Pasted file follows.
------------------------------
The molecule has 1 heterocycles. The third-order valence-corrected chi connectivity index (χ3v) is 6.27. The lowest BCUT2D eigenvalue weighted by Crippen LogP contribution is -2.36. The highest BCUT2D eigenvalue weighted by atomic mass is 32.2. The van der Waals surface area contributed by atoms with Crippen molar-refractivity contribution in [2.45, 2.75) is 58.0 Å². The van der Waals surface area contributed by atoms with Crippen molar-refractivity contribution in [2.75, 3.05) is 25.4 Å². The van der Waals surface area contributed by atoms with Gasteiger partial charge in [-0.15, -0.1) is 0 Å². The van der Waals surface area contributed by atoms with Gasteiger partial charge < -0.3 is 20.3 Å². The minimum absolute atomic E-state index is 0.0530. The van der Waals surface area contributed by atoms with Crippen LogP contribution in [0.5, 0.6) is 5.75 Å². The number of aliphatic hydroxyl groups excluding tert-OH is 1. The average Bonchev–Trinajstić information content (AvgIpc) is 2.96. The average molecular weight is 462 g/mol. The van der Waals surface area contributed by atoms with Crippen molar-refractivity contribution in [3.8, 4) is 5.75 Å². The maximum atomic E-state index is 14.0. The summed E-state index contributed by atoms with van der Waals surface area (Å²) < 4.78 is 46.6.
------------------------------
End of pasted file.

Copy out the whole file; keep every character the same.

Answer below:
The molecule has 1 heterocycles. The third-order valence-corrected chi connectivity index (χ3v) is 6.27. The lowest BCUT2D eigenvalue weighted by Crippen LogP contribution is -2.36. The highest BCUT2D eigenvalue weighted by atomic mass is 32.2. The van der Waals surface area contributed by atoms with Crippen molar-refractivity contribution in [2.45, 2.75) is 58.0 Å². The van der Waals surface area contributed by atoms with Crippen molar-refractivity contribution in [2.75, 3.05) is 25.4 Å². The van der Waals surface area contributed by atoms with Gasteiger partial charge in [-0.15, -0.1) is 0 Å². The van der Waals surface area contributed by atoms with Gasteiger partial charge < -0.3 is 20.3 Å². The minimum absolute atomic E-state index is 0.0530. The van der Waals surface area contributed by atoms with Crippen LogP contribution in [0.5, 0.6) is 5.75 Å². The number of aliphatic hydroxyl groups excluding tert-OH is 1. The average Bonchev–Trinajstić information content (AvgIpc) is 2.96. The average molecular weight is 462 g/mol. The van der Waals surface area contributed by atoms with Crippen molar-refractivity contribution in [3.8, 4) is 5.75 Å². The maximum atomic E-state index is 14.0. The summed E-state index contributed by atoms with van der Waals surface area (Å²) < 4.78 is 46.6.